Monday, August 24, 2015

Film Actresses from Alabama Before 1960 (2): Gail Patrick

Christian Esquevin, who writes "Silver Screen Modes", a blog devoted to classic Hollywood films, has called her "The Forgotten Star." Gail Patrick's screen career lasted 16 years, 1932 until 1948. She appeared in such films as Mississippi [1935] with W.C. Fields, Bing Crosby and Joan Bennett; My Man Godfrey [1936] with William Powell and Carole Lombard; and My Favorite Wife [1940] with Cary Grant, Irene Dunne and Randolph Scott. She often played the "other woman" or as Esquevin says, the "perfect bitch." 

Before she ever left for Hollywood, Patrick had established herself in a rather unusual way for a woman in early 20th century Alabama. She was born Margaret Lavelle Fitzpatrick in Birmingham on June 20, 1911. The family can be found living at 432 40th Street in the 1920 U.S. Census. Her father Laurence Fitzpatrick was born in Kentucky and worked as a fireman. Her mother "Larul" was a Mississippi native. At that census Margaret was listed as age 8; older brother Laurence Jr. was 14 and younger brother Richard was 4. All three children were Alabama natives.

By the 1930 census the family had relocated to 208 59th Place. The city of Birmingham now employed Laurence as a fire inspector. The mother's name had been corrected to LaVelle. The household had expanded by two members, a 20 year-old female lodger and a 13 year-old female listed as "lodger/orphan."

In that census Margaret's age was given as 19. By then she had probably already graduated from Woodlawn High School and entered Howard College in East Lake [now Samford University in Homewood]. After graduation from Howard, she joined the faculty and served as Acting Dean of Women for a period. 

She had begun to take pre-law courses at the University of Alabama when she decided to enter an acting contest. The event was sponsored by Paramount Studios and held at the Alabama Theatre. Paramount was looking for "Miss Panther Woman". Margaret did not get the part, but the studio offered her a contract and in the summer of 1932 she headed to Hollywood. 

In her first role she played a secretary in the film If I Had a Million. If you look at the film's entry at the Internet Movie Database, you'll find her near the bottom of the full cast list. Her part was uncredited, but she's already going by "Gail Patrick." She made eight films that first year in Hollywood.

By the late 1940's she had retired from acting. She began designing children's clothes and opened a shop on Rodeo Drive called Enchanted Cottage. Patrick and her business were included in a 1947 short film Unusual Occupations. Several of her famous customers and their children were featured. The store operated for eight years. 

By that time her first two marriages were also behind her. The first husband was Robert Howard Cobb, owner of the famed Brown Derby restaurant; that union lasted from 1936 until 1940. Arnold Dean White was her second husband; they married in 1944 and divorced the following year.

In 1947 Patrick married Cornwell Jackson, who just happened to be the literary agent for Earle Stanley Gardner. Gardner was a prolific author best known for his series of Perry Mason novels. Jackson secured the film rights to those novels, and through his company Paisano Productions Patrick became producer of the very successful Perry Mason television series. Gardner had disliked a series of film adaptations done in the 1930's, and wanted no more appearances by his character outside his novels. Apparently Patrick talked him into changing his mind.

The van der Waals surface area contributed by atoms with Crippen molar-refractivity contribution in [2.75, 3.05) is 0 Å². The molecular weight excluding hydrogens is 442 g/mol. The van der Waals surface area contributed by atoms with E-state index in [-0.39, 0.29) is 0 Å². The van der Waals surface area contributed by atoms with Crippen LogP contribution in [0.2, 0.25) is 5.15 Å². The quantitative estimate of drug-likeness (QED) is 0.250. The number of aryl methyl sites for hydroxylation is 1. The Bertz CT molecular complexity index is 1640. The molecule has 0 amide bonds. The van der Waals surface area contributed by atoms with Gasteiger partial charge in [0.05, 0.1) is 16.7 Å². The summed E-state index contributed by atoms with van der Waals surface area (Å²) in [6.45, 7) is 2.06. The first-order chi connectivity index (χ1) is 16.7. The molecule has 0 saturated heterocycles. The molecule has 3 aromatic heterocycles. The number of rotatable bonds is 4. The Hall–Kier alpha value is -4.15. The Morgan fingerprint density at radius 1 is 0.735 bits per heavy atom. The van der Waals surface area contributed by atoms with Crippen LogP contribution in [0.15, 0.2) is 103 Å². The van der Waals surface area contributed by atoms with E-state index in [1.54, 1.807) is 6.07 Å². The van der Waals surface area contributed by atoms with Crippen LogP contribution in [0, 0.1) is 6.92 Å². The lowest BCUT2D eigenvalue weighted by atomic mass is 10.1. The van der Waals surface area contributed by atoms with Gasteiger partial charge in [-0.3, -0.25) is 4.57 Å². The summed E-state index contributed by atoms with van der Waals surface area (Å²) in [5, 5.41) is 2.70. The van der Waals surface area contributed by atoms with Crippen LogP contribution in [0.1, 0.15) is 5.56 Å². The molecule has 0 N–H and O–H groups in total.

The series premiered on September 21, 1957, and ended its run on CBS on May 22, 1966. That last episode, "The Case of the Final Fade Out", featured Patrick as a courtroom spectator and Gardner as one of the judges. 

Her marriage to Jackson ended in 1969. She married her last husband John E. Velde, Jr., in 1974. Patrick died of leukemia on July 6, 1980. According to her entry at the Find-A-Grave site, Patrick's ashes were scattered in the Pacific Ocean. 

In her will she left over a million dollars to the Hollywood Wilshire YMCA, which named a teen center and park after her. She also gave a million dollars to the Delta Zeta sorority. 

You can read the transcript of an interview with Patrick done a year before her death here. Wikipedia has an entry for her, as does the BhamWiki. You'll find her Internet Movie Database entry here. I've include a number of Gail Patrick photographs below, along with comments as needed.

This blog post is part of a series I'm doing. The first one featured Lois Wilson.  




Until 1957 this building was "Old Main" on the Howard College campus in the East Lake area of Birmingham. In that year the school moved to its current campus in Homewood and became Samford University in 1965.  








Gail Patrick Argentinean Magazine corp.jpg

A 1939 studio publicity photo

Source: Wikipedia




Patrick as she appeared in Modern Screen magazine in August 1939




Advertisement for one of her films from Motion Picture Herald in 1946





From Picture Play Magazine in 1936





Patrick as she appeared in the Spanish version of Moving Picture World in 1943




Patrick as she appeared in the Spanish version of Moving Picture World in 1936




Patrick is one of the actresses in this fashion spread in Movie Classic magazine in 1935.




Gail Patrick stands beside a statue on the lower right, posing in Movie Classic October 1935; her new picture is Smart Girl.




Patrick in Photoplay December 1936




Patrick poses with a turkey in this spread from Photoplay in 1938


Gail Patrick

Source: Find-A-Grave



Jackson in 1961 as Executive Producer of Perry Mason
Source: Wikipedia




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